Woolies open two very important stores

Two very special stores have been added to the Woolworths supermarket fleet.

The adorable miniature supermarkets have been built in two schools and designed to be staffed by children with disabilities and special needs, giving them a realistic learning environment to better prepare them for life.

The Gabe’s Fresh Food store is preparing the students for life outside of school.
The Gabe’s Fresh Food store is preparing the students for life outside of school.

Eddie's Fresh Food at St Edmund's College was launched at the start of last year and Gabe's Fresh Food at St Gabriel's School was built earlier this month. Both are in Sydney.

The concept is a simulated shopping experience complete with working payment registers and shelves to be stocked, which helps the students with their pathway to work education.

The students staff real check-outs, rather than pretending with toys.
The students staff real check-outs, rather than pretending with toys.

The stores, supported by Woolworths and Fujitsu, have allowed the children to be more engaged in their learning than having to pretend by playing with a fake cash register.

"Gabe's Fresh Food is a very special version of a Woolworths store," said Woolworths Group general manager of IT, Angelo Clayton.

"It has real products, real ticketing, signage, uniforms and name badges for the students to immerse themselves in an authentic supermarket experience - a fantastic way to learn a great number of skills."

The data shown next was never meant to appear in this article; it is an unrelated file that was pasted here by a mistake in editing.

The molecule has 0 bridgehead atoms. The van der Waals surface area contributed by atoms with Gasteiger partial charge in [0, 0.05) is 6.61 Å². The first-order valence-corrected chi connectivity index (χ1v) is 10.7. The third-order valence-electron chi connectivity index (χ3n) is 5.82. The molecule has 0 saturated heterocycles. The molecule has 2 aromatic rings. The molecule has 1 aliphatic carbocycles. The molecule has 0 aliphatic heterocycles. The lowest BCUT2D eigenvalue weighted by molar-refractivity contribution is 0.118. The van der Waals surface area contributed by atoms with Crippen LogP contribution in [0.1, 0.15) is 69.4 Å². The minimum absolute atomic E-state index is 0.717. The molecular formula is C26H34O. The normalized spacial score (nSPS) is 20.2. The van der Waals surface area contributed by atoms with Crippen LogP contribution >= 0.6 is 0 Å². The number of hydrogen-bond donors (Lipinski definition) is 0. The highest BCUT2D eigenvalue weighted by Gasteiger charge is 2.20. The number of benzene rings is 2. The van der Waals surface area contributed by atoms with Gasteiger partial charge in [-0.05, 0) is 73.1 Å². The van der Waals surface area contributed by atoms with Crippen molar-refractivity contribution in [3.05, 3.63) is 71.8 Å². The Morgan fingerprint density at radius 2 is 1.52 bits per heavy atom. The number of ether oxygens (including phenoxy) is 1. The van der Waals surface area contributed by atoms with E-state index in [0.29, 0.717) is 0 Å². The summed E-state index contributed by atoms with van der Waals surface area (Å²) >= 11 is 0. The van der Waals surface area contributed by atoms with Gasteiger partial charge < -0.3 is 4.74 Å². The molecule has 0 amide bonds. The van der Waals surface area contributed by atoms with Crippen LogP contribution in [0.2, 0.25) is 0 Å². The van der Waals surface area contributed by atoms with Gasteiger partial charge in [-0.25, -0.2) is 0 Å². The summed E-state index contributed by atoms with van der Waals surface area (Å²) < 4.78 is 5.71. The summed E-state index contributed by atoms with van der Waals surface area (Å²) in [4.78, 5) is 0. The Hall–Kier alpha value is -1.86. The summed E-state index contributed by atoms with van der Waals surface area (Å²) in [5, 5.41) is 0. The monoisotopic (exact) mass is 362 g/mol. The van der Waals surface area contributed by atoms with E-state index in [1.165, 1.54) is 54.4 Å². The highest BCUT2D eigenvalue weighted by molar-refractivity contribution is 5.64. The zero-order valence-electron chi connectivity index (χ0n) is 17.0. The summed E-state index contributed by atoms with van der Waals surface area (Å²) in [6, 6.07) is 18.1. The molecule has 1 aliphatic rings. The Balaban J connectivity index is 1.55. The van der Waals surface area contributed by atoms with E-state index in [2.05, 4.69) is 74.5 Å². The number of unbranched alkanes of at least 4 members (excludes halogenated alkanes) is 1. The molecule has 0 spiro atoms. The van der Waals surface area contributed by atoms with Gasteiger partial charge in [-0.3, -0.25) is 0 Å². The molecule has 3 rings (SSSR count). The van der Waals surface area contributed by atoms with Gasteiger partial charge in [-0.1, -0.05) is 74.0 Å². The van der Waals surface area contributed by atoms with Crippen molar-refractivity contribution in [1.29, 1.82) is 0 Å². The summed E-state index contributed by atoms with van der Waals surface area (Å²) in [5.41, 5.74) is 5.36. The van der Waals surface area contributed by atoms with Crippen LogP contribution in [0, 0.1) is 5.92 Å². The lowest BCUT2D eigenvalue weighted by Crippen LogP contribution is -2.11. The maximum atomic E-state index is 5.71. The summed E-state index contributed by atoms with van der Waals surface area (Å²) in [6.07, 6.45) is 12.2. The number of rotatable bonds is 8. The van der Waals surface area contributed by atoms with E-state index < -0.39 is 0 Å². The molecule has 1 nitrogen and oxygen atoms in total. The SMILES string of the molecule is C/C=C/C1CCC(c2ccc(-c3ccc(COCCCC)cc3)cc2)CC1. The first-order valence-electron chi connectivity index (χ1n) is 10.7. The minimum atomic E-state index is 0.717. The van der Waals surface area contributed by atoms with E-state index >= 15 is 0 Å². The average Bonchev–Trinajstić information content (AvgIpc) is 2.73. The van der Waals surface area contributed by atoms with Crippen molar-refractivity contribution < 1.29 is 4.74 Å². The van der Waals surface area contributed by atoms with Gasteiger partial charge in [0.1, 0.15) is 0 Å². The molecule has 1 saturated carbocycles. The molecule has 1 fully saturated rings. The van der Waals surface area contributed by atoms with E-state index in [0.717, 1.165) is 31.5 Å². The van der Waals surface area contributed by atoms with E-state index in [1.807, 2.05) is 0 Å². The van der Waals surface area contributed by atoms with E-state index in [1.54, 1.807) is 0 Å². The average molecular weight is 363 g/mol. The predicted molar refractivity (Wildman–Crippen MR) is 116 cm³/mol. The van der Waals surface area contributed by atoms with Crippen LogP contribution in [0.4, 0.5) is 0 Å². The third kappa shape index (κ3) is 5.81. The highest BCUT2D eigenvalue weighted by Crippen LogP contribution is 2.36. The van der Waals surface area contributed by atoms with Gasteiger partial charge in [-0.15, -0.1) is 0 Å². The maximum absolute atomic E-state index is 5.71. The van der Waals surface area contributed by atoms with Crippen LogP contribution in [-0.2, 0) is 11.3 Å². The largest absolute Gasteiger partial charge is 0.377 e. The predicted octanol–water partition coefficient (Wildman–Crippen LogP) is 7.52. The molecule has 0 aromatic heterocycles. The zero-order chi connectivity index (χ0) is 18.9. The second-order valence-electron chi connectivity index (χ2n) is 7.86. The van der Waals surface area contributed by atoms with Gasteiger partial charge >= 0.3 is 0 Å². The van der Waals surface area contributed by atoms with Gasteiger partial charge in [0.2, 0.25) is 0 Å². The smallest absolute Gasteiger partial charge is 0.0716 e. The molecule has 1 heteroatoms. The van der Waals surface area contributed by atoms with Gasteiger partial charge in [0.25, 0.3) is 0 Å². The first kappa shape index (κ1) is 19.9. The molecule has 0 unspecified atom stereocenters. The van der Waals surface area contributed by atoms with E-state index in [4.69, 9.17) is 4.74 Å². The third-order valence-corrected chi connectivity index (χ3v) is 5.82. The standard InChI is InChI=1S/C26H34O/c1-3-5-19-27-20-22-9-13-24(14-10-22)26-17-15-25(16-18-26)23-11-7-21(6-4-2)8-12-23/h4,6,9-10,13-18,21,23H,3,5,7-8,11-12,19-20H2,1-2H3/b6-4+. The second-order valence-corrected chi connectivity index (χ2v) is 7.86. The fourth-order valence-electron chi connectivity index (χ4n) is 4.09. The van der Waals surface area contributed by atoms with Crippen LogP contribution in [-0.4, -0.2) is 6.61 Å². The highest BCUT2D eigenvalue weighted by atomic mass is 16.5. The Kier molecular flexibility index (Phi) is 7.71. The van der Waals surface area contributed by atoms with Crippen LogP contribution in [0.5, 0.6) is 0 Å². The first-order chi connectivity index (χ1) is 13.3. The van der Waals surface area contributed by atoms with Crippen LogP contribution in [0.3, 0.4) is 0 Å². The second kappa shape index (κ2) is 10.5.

Bit of fresh fruit is always handy, too.
Bit of fresh fruit is always handy, too.

A major part of the education is focused on the social skills and customer interaction skills.

The real equipment and products enables students to better grasp and understand the concepts and skills to get a job outside of school.

St Gabriel's principal Jon Franzin says the students are "very excited" to have the unique store on their campus.

"We see use of the payment registers as increasing student's communication and numeracy skills, skills that are transferable to the workplace and for life."

Continue the conversation on Twitter @James_P_Hall or james.hall1@news.com.au



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